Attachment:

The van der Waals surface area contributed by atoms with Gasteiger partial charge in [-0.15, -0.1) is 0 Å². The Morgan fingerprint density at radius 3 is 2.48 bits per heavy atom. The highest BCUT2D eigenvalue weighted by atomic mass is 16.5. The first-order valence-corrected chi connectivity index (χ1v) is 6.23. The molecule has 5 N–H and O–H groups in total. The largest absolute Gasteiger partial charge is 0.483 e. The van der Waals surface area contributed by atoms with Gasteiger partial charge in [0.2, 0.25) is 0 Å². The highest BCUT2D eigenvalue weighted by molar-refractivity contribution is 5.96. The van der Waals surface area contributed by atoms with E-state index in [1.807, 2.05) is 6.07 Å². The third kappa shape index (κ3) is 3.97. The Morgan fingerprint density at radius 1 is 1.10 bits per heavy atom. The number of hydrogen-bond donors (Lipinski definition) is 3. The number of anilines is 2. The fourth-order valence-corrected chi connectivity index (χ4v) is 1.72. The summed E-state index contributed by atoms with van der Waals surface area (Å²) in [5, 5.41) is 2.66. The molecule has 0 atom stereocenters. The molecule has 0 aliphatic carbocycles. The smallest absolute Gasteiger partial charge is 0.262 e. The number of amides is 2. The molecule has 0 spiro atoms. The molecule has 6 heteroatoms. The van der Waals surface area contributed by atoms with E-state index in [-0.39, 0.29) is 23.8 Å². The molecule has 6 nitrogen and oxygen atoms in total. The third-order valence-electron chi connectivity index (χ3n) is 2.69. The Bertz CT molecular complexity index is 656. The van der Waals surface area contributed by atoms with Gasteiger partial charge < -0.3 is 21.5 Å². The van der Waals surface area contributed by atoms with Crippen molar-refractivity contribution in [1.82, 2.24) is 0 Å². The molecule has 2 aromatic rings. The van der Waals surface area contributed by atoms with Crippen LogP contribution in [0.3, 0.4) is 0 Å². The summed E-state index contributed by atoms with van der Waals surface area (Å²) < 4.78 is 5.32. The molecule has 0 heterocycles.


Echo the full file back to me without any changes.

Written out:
The van der Waals surface area contributed by atoms with Gasteiger partial charge in [-0.15, -0.1) is 0 Å². The Morgan fingerprint density at radius 3 is 2.48 bits per heavy atom. The highest BCUT2D eigenvalue weighted by atomic mass is 16.5. The first-order valence-corrected chi connectivity index (χ1v) is 6.23. The molecule has 5 N–H and O–H groups in total. The largest absolute Gasteiger partial charge is 0.483 e. The van der Waals surface area contributed by atoms with Gasteiger partial charge in [0.2, 0.25) is 0 Å². The highest BCUT2D eigenvalue weighted by molar-refractivity contribution is 5.96. The van der Waals surface area contributed by atoms with E-state index in [1.807, 2.05) is 6.07 Å². The third kappa shape index (κ3) is 3.97. The Morgan fingerprint density at radius 1 is 1.10 bits per heavy atom. The number of hydrogen-bond donors (Lipinski definition) is 3. The number of anilines is 2. The fourth-order valence-corrected chi connectivity index (χ4v) is 1.72. The summed E-state index contributed by atoms with van der Waals surface area (Å²) in [5, 5.41) is 2.66. The molecule has 0 atom stereocenters. The molecule has 0 aliphatic carbocycles. The smallest absolute Gasteiger partial charge is 0.262 e. The number of amides is 2. The molecule has 0 spiro atoms. The molecule has 6 heteroatoms. The van der Waals surface area contributed by atoms with E-state index in [-0.39, 0.29) is 23.8 Å². The molecule has 6 nitrogen and oxygen atoms in total. The third-order valence-electron chi connectivity index (χ3n) is 2.69. The Bertz CT molecular complexity index is 656. The van der Waals surface area contributed by atoms with Gasteiger partial charge < -0.3 is 21.5 Å². The van der Waals surface area contributed by atoms with Crippen molar-refractivity contribution in [1.82, 2.24) is 0 Å². The molecule has 2 aromatic rings. The van der Waals surface area contributed by atoms with Crippen LogP contribution in [0.3, 0.4) is 0 Å². The summed E-state index contributed by atoms with van der Waals surface area (Å²) < 4.78 is 5.32. The molecule has 0 heterocycles.